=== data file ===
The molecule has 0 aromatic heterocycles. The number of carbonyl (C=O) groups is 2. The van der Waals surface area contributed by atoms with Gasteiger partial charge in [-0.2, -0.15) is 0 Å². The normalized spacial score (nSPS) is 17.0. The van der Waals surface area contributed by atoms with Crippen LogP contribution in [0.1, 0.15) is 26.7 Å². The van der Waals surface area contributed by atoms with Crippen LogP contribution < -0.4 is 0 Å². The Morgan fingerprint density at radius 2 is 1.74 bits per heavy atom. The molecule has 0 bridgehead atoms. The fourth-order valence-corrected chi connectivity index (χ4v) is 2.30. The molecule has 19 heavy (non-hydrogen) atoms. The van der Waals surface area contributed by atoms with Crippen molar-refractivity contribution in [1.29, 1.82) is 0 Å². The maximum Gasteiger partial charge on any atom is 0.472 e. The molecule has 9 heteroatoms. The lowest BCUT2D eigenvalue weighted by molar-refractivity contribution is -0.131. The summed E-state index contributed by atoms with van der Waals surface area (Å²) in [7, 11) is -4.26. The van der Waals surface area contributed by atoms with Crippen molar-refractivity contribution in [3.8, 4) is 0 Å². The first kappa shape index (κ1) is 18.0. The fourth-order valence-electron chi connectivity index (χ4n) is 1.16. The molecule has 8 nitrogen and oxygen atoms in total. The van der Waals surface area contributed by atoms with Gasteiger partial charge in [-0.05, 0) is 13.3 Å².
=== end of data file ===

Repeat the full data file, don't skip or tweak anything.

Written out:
The molecule has 0 aromatic heterocycles. The number of carbonyl (C=O) groups is 2. The van der Waals surface area contributed by atoms with Gasteiger partial charge in [-0.2, -0.15) is 0 Å². The normalized spacial score (nSPS) is 17.0. The van der Waals surface area contributed by atoms with Crippen LogP contribution in [0.1, 0.15) is 26.7 Å². The van der Waals surface area contributed by atoms with Crippen LogP contribution < -0.4 is 0 Å². The Morgan fingerprint density at radius 2 is 1.74 bits per heavy atom. The molecule has 0 bridgehead atoms. The fourth-order valence-corrected chi connectivity index (χ4v) is 2.30. The molecule has 19 heavy (non-hydrogen) atoms. The van der Waals surface area contributed by atoms with Crippen molar-refractivity contribution in [1.29, 1.82) is 0 Å². The maximum Gasteiger partial charge on any atom is 0.472 e. The molecule has 9 heteroatoms. The lowest BCUT2D eigenvalue weighted by molar-refractivity contribution is -0.131. The summed E-state index contributed by atoms with van der Waals surface area (Å²) in [7, 11) is -4.26. The van der Waals surface area contributed by atoms with Crippen molar-refractivity contribution in [3.8, 4) is 0 Å². The first kappa shape index (κ1) is 18.0. The fourth-order valence-electron chi connectivity index (χ4n) is 1.16. The molecule has 8 nitrogen and oxygen atoms in total. The van der Waals surface area contributed by atoms with Gasteiger partial charge in [-0.05, 0) is 13.3 Å².